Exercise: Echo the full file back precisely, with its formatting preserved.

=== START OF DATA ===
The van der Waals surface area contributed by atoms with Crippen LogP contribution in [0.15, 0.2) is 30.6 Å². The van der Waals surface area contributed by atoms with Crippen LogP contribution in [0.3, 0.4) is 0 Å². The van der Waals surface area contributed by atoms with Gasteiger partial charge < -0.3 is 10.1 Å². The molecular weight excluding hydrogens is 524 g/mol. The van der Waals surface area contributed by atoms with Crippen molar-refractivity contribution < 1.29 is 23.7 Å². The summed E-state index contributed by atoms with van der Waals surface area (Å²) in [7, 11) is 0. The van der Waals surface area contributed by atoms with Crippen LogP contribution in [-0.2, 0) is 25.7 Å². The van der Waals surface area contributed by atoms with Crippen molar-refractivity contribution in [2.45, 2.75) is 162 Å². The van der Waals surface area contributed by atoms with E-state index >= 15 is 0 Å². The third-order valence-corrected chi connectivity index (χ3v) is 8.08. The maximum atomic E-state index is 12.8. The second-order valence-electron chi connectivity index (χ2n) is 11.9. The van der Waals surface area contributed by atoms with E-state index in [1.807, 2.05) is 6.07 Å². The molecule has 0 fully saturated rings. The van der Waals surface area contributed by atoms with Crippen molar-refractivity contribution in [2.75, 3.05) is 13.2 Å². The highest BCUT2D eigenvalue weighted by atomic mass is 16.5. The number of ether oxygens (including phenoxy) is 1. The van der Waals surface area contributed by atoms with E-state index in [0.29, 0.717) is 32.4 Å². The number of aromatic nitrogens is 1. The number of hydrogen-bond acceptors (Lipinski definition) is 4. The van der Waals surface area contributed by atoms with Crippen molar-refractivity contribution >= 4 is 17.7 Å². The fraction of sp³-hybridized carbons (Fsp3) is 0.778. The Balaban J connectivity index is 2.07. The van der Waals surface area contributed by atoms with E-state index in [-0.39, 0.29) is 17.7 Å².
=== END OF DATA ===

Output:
The van der Waals surface area contributed by atoms with Crippen LogP contribution in [0.15, 0.2) is 30.6 Å². The van der Waals surface area contributed by atoms with Crippen LogP contribution in [0.3, 0.4) is 0 Å². The van der Waals surface area contributed by atoms with Gasteiger partial charge < -0.3 is 10.1 Å². The molecular weight excluding hydrogens is 524 g/mol. The van der Waals surface area contributed by atoms with Crippen molar-refractivity contribution < 1.29 is 23.7 Å². The summed E-state index contributed by atoms with van der Waals surface area (Å²) in [7, 11) is 0. The van der Waals surface area contributed by atoms with Crippen LogP contribution in [-0.2, 0) is 25.7 Å². The van der Waals surface area contributed by atoms with Crippen molar-refractivity contribution in [2.45, 2.75) is 162 Å². The van der Waals surface area contributed by atoms with E-state index >= 15 is 0 Å². The third-order valence-corrected chi connectivity index (χ3v) is 8.08. The maximum atomic E-state index is 12.8. The second-order valence-electron chi connectivity index (χ2n) is 11.9. The van der Waals surface area contributed by atoms with E-state index in [1.807, 2.05) is 6.07 Å². The molecule has 0 fully saturated rings. The van der Waals surface area contributed by atoms with Crippen molar-refractivity contribution in [2.75, 3.05) is 13.2 Å². The highest BCUT2D eigenvalue weighted by atomic mass is 16.5. The number of ether oxygens (including phenoxy) is 1. The van der Waals surface area contributed by atoms with E-state index in [0.29, 0.717) is 32.4 Å². The number of aromatic nitrogens is 1. The number of hydrogen-bond acceptors (Lipinski definition) is 4. The van der Waals surface area contributed by atoms with Crippen molar-refractivity contribution >= 4 is 17.7 Å². The fraction of sp³-hybridized carbons (Fsp3) is 0.778. The Balaban J connectivity index is 2.07. The van der Waals surface area contributed by atoms with E-state index in [-0.39, 0.29) is 17.7 Å².